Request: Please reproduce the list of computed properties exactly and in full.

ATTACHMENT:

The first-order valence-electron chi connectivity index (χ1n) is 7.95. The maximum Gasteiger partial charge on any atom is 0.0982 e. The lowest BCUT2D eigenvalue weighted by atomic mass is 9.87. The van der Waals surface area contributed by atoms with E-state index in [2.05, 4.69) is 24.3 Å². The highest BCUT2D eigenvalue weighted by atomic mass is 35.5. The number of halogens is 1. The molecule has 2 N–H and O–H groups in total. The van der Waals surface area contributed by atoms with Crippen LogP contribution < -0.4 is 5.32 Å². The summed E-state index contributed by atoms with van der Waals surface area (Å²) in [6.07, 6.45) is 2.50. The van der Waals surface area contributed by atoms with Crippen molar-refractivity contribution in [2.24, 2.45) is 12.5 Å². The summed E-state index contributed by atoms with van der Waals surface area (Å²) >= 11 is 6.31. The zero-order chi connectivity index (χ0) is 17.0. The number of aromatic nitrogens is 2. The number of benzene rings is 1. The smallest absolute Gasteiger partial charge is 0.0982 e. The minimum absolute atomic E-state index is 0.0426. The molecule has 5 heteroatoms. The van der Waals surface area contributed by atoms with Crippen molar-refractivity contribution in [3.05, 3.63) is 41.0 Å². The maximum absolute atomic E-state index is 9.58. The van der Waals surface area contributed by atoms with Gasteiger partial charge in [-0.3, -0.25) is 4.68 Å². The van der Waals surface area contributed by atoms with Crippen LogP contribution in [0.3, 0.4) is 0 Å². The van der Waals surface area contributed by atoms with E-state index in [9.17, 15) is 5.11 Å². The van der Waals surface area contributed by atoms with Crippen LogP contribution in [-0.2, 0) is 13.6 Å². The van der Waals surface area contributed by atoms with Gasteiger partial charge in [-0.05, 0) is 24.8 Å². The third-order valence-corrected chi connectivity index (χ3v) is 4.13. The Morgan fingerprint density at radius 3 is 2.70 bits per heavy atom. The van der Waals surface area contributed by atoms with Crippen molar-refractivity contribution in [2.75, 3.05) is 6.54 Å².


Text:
The first-order valence-electron chi connectivity index (χ1n) is 7.95. The maximum Gasteiger partial charge on any atom is 0.0982 e. The lowest BCUT2D eigenvalue weighted by atomic mass is 9.87. The van der Waals surface area contributed by atoms with E-state index in [2.05, 4.69) is 24.3 Å². The highest BCUT2D eigenvalue weighted by atomic mass is 35.5. The number of halogens is 1. The molecule has 2 N–H and O–H groups in total. The van der Waals surface area contributed by atoms with Crippen LogP contribution < -0.4 is 5.32 Å². The summed E-state index contributed by atoms with van der Waals surface area (Å²) in [6.07, 6.45) is 2.50. The van der Waals surface area contributed by atoms with Crippen molar-refractivity contribution in [2.24, 2.45) is 12.5 Å². The summed E-state index contributed by atoms with van der Waals surface area (Å²) >= 11 is 6.31. The zero-order chi connectivity index (χ0) is 17.0. The number of aromatic nitrogens is 2. The number of benzene rings is 1. The smallest absolute Gasteiger partial charge is 0.0982 e. The minimum absolute atomic E-state index is 0.0426. The molecule has 5 heteroatoms. The van der Waals surface area contributed by atoms with Crippen molar-refractivity contribution in [3.05, 3.63) is 41.0 Å². The maximum absolute atomic E-state index is 9.58. The van der Waals surface area contributed by atoms with Gasteiger partial charge in [-0.3, -0.25) is 4.68 Å². The van der Waals surface area contributed by atoms with Crippen LogP contribution in [0.3, 0.4) is 0 Å². The van der Waals surface area contributed by atoms with E-state index in [9.17, 15) is 5.11 Å². The van der Waals surface area contributed by atoms with Crippen LogP contribution in [-0.2, 0) is 13.6 Å². The van der Waals surface area contributed by atoms with Gasteiger partial charge in [-0.05, 0) is 24.8 Å². The third-order valence-corrected chi connectivity index (χ3v) is 4.13. The Morgan fingerprint density at radius 3 is 2.70 bits per heavy atom. The van der Waals surface area contributed by atoms with Crippen molar-refractivity contribution in [2.75, 3.05) is 6.54 Å².